Bernanke Speaks On The Protests

The wall street protestors are having some success at gaining recognition from key policy makers like Ben Bernanke who responded to a question yesterday about the protests to the joint economic committee . He claimed to sympathize with the protests by saying that, “Like everyone else I am dissatisfied with what the economy is doing right now. Certainly 9% unemployment and a very slow growth rate is not a very good situation – which is what they are protesting.” However, while I am sure that no one is celebrating the sluggish growth of the US economy, I really don’t think that is precisely what is driving the protests.

I think people are more likely protesting excessive profits on wall street. They are appalled by bonuses distributed to executives of insolvent institutions and there is general feeling that wall street has profited at the expense of the broader population. People though seem to have differing opinions as to the exact message behind the protests. Bernanke´s past solutions to what he interprets to be the cause of the protests (high unemployment and weak growth) has been to increase monetary stimulus and quantitative easing. Unfortunately for the protestors, these policies tend to be ones that might stimulate growth but mainly through the financial sector at the expense of the middle class. Instead of persuading the Fed to temper monetary stimulus, the protests might inadvertenly influence him to step on the accelerator.

A friend of mine suggested on a current events forum that the protests, even without a clear message would, “capture the world’s attention and allow for the change-agents, policy guys, the lobbyists and lawyers to step in and use the moment to direct peoples’ attention towards legitimate structural, legal, economic change.” Unfortunately, as I pointed out to him, policy makers are already aware of the huge economic problems and that just reinforcing this awareness wouldn’t add anything useful to the general discourse. This seems to be what is happening as Bernanke believes that the protests are reflecting his own positions when I imagine they were intended to change them.

Barack Obama, who should be pretty influential in setting policy in the United States, wasn’t even able to push through small revenue increases as part of the budget plan necessary to raise the debt ceiling a couple months ago. If Obama can´t pass such a reasonable and simple request through Congress, it seems unlikely to imagine that the protestors will make any progress with a message that seems convuluted to many people. I think for the protests to be successful, they are going to need a clear and unified economic message that someone like Bernanke won’t be able to mistake. He is obviously not going to spend a lot of time listening to the protestors to formulate his understanding of the economy, so the message that trickles through needs to be consistent and unmistakable.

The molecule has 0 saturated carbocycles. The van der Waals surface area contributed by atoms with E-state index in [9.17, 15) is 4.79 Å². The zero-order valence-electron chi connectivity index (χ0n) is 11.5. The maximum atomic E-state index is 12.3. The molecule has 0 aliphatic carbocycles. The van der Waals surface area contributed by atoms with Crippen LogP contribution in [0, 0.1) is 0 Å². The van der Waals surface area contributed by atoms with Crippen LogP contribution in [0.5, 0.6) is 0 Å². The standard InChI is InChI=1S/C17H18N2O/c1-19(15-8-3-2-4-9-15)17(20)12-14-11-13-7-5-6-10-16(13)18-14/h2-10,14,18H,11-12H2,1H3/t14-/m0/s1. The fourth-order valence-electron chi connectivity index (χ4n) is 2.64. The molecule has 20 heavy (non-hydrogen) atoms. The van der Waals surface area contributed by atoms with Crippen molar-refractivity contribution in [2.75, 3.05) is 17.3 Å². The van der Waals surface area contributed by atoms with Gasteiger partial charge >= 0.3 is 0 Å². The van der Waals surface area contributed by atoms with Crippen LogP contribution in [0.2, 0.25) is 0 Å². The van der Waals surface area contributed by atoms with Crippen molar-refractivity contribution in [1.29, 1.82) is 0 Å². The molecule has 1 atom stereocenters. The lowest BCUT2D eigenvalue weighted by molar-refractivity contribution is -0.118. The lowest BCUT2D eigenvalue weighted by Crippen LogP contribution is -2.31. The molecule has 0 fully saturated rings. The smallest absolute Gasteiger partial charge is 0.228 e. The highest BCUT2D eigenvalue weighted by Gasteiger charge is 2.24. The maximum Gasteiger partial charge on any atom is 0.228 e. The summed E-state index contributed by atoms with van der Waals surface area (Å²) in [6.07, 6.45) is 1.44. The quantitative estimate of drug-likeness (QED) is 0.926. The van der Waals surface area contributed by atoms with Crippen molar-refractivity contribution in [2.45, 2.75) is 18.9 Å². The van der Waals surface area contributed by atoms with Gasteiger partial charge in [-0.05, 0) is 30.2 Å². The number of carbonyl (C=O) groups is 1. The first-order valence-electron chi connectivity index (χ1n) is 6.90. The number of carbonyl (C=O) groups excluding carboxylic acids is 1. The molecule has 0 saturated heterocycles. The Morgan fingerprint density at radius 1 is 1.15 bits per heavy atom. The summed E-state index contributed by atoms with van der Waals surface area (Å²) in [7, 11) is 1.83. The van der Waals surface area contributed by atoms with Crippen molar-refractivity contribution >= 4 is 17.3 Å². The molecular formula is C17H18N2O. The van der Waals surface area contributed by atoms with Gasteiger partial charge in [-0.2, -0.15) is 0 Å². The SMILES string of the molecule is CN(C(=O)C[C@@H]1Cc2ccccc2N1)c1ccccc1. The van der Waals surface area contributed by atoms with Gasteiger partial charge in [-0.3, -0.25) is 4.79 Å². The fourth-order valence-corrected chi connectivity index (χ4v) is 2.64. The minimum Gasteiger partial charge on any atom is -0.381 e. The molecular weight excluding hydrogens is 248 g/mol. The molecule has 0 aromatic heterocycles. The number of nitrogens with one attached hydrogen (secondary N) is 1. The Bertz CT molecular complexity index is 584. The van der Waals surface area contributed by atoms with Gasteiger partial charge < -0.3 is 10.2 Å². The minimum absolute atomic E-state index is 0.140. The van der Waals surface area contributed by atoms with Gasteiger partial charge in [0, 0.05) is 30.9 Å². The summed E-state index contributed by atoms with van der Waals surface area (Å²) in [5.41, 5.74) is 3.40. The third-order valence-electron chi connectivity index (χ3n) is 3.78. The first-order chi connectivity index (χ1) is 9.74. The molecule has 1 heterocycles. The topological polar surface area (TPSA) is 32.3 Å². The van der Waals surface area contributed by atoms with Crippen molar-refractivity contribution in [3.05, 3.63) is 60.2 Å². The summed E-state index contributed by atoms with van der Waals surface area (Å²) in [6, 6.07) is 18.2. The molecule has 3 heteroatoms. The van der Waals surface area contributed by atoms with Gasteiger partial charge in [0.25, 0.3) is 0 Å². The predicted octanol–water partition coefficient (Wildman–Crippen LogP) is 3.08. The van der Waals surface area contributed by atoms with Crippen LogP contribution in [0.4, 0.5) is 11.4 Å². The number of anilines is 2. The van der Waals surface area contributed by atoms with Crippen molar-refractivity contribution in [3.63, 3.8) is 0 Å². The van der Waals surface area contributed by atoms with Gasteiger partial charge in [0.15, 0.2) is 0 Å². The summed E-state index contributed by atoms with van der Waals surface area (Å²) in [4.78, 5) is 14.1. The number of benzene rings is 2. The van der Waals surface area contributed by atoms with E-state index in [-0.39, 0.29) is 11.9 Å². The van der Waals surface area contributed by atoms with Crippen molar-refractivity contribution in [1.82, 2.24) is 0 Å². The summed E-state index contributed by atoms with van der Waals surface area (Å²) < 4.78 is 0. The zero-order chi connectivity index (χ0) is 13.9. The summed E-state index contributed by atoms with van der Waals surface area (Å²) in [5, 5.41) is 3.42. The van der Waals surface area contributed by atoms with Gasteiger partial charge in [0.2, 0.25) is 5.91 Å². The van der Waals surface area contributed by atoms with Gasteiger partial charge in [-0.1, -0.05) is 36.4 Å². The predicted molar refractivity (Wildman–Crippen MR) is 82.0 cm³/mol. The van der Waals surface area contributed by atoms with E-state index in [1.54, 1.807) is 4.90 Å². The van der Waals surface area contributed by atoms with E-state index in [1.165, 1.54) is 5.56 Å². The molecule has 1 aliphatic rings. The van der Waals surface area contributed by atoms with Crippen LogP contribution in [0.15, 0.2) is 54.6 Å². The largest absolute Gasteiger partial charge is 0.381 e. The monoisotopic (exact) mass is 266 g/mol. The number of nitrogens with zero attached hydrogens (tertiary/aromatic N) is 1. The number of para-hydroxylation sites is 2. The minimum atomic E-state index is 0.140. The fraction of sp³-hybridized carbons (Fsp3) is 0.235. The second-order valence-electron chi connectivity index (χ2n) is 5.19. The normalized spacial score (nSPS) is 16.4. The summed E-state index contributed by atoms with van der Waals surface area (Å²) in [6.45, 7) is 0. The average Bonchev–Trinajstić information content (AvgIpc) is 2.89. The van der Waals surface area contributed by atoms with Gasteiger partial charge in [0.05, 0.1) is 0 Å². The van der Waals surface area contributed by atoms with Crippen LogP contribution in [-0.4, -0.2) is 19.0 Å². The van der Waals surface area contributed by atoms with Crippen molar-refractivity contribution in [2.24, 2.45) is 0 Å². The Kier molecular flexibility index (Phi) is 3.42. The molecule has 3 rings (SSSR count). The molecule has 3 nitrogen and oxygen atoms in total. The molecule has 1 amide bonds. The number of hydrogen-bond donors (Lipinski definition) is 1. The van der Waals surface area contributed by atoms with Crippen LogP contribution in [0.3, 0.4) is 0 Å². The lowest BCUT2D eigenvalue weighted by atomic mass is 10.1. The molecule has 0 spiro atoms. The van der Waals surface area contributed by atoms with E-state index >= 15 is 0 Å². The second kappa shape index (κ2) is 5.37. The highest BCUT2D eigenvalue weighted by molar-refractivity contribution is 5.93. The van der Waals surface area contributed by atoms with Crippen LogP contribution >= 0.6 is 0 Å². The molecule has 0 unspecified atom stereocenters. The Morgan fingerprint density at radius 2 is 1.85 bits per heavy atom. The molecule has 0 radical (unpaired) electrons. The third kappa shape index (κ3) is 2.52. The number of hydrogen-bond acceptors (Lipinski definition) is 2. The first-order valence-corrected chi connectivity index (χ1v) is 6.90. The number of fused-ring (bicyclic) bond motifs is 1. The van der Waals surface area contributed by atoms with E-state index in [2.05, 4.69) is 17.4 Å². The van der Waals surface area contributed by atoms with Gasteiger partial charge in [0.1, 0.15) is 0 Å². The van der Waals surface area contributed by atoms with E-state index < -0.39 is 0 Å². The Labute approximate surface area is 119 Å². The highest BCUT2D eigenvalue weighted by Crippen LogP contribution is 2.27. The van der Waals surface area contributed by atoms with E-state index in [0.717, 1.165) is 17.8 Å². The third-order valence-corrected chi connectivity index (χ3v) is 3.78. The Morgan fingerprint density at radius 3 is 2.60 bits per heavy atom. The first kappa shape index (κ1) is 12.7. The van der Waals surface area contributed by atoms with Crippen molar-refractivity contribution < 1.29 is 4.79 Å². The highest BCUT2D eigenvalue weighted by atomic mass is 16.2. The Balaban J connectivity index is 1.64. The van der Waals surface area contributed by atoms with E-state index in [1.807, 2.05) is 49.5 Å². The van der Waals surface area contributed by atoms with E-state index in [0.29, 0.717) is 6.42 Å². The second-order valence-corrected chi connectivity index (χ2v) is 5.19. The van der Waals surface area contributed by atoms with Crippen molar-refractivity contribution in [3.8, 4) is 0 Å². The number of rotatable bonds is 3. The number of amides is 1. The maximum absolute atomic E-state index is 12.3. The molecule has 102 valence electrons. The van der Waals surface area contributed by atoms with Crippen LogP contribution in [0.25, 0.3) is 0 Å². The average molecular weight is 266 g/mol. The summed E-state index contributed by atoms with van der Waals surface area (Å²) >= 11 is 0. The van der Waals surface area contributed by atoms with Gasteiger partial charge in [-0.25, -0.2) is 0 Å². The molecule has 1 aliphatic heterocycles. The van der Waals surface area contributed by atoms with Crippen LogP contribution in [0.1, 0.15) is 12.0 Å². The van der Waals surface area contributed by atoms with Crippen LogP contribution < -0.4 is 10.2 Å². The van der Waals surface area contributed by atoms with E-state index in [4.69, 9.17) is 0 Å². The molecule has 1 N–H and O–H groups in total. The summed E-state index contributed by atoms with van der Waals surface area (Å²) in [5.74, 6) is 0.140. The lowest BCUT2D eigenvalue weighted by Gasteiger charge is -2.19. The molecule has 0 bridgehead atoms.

Talk with David Rosenberg

I recently had the pleasure of talking with David Rosenberg, chief economist at Gluskin and Sheff and we talked about some of his impressions on the economics behind several of the songs on Recession Sessions .

Greenspan’s Defense
Rosenberg is no defender of the Maestro, and gave the legendary Central Banker a very poor grade. He also made clear to differentiate between the easy money policies of Greenspan and Bernanke. Rosenberg told me, “If you Gave Bernanke an economy that was growing at 5% – he certainly would not have kept rates that low for so long.” Rosenberg feeling was that at least Bernanke can pin his ultra-loose monetary policy on a weak economy, whereas, Greenspan had no such excuse.

This Time Around (Song about the Canadian Economy)
Rosenberg is still fairly bullish on the Canadian economy. Canadian banks have strong balance sheets, the fiscal situation is relatively better than other developed countries and the Canadian economy benefits from a recent strengthening in commodity prices. That being said, he doesn’t think that the Canadian fiscal situation is very solid either. He used the expression, “in the land of the blind, the one-eyed man is king” to sum up Canada’s fiscal situation. He understands the American economy to be 20 years behind the Canadian economy right now in terms of dealing with a serious fiscal situation.

Gold Price Factors
There was a story a month ago when George Soros sold most of his gold holdings that gold could be in a bubble.
Rosenberg’s opinion was that Gold is not even experiencing a mania let alone a bubble. He said that if you normalize the price of gold by the money supply that you don’t have a bubble at all. A bubble would start to emerge at around 3000 dollars an ounce.
He says, that gold is trading more like a currency now and less like a commodity.

Is it over yet?
Is it over yet was Rosenberg’s favourite song on the album.
His answer to the question was a resounding NO.
The global economy still faces major risks. The biggest of which are the European Debt crisis, the Japanese economy and the US economy which also faces major headwinds. However, he was not completely gloomy about the US. He added to his claim that, “The United States has immense wealth and they have a knack for getting their act together.”

Let’s hope they can do it again this time before the August 3rd deadline to raise the debt limit.